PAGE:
Unfortunately, the situation is just the opposite. In a major diplomatic victory for India the recent BRICS Xiamen Declaration deplored terrorist attacks specifically naming the Haqqani Network, Lashkar-e-Taiba, Jaish-e-Mohammad, and Taliban, IS and al Qaeda. It did not name any particular country but certainly the reference to certain groups with which Pakistan is generally associated like the Haqqani Network or LeT places renewed responsibility on our leadership to seriously revisit our security policies. Host nation China, which clearly is our most trusted ally, also supported the resolution. They are equally apprehensive of these militant outfits and share the same concerns as other members of BRICS. The latent threat that terrorism could take root amongst Uighurs in China’s Xinjiang province has been a source of great worry for them. The great tragedy is that all the sacrifices that the Pakistan military and our civilians have made in the fight against the global war on terror go unrecognised as a consequence.

What needs to be recognised that the United States and Afghanistan governments too share major responsibility for the present mess and need to pursue policies that win the confidence and trust not only of Pakistan but also of other regional countries. The new Trump policy is explicit in giving a lead role to India in Afghanistan that is understandably anathema for Pakistan. As is common knowledge India has been using Afghan territory for harbouring anti-Pakistan militant groups like the TTP, the Laskhar-e-Jhangvi, etc, and deliberately pursuing a hostile policy of undermining Pakistan’s stability and integrity. The world looks the other way while India tries to justify it as a tit-for-tat measure.

Similarly, Pakistan’s quasi support of the Taliban drive the Afghan government to lean heavily on India and toe its line while taking a hostile posture toward Pakistan. America takes cover of its failed Afghan policy by blaming Pakistan ad nauseam. President Trump’s recent announcement that he would send additional troops, probably around 4,000, to Afghanistan does reflect that the US will remain committed but certainly none of these policies are any solution. On the contrary, these have vastly benefited anti-state forces in both countries and made the goal of peace more illusory.

For India too it may be misleading to consider that its policy toward Pakistan would be rewarding. All the investment that it is making and goodwill that it is supposedly generating in Afghanistan would evaporate if it lapses into total chaos.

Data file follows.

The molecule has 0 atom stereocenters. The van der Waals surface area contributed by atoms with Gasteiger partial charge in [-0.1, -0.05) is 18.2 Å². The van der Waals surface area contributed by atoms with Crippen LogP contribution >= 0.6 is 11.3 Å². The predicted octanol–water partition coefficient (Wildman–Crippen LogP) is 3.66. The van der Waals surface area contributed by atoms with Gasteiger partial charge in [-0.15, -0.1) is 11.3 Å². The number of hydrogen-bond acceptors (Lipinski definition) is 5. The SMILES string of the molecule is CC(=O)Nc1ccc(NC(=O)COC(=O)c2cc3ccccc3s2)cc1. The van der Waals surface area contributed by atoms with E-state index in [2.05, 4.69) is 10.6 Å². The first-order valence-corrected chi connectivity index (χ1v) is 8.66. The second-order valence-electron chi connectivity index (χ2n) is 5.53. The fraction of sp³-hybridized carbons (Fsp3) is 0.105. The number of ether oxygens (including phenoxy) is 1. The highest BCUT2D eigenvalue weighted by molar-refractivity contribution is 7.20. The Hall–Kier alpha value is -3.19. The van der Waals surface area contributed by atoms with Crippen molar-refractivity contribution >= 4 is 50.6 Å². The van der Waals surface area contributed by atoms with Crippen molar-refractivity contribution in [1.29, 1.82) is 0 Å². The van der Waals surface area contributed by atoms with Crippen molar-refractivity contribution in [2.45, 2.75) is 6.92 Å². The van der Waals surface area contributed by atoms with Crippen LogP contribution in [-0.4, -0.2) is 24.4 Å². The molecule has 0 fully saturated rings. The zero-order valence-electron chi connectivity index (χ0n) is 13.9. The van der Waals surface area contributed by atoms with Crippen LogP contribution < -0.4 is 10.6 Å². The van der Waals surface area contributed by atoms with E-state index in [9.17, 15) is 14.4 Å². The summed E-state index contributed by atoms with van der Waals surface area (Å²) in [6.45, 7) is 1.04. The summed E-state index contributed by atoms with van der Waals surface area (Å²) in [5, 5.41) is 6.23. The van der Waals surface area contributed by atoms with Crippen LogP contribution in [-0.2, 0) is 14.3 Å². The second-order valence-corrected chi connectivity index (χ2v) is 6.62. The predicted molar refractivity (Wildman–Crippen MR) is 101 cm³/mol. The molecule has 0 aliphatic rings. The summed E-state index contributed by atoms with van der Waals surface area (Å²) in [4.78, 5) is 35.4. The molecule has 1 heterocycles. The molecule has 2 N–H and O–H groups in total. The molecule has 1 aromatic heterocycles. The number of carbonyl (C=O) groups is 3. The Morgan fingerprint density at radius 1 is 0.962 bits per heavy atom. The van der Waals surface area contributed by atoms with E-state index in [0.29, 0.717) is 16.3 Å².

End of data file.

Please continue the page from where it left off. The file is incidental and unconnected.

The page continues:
Pakistan’s army has traditionally played a major role in formulation of foreign policy. In the present situation where the political leadership is far too engrossed in infighting it has for all practical purposes fallen on the shoulders of the military leadership and bureaucracy to manage relations.

Providing direct or indirect support to certain militant groups to counter the influence of India in Afghanistan has not worked in the past nor will it succeed in the future. In fact, it has seriously affected our internal stability as we recklessly disregarded its adverse consequences. It is through diplomatic and security-related measures that India should be countered from using Afghan soil to destabilise us. The era of good Taliban or bad Taliban is long over.

Published in The Express Tribune, September 6th, 2017.

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Reader Comments (1)

  • Rex Minor
    Sep 9, 2017 - 3:06AM

    The General writings simply reflect the policies of the civilian and military Governing leaders in Pakistan without realising that the Afghan Government does not represent fully the coherent interests of the people in Afghanistan although it is supported by both the USA and the Indian Governments. There are civil war conditions in Afghanistan, the so called talibans being the most powerful oppositon besides other independent groups including the so called Haqqani group.

    Pakistan is well advised to keep its diplomatic relations at arms legnth with both the USA and the Afghanistan Government mintining strictly the neutrality. There is no point to emain constantly involved in the internal affairs of the Afghnistn civil war which does not hav the acceptance of the Kabul Government.

    Rex MinorRecommend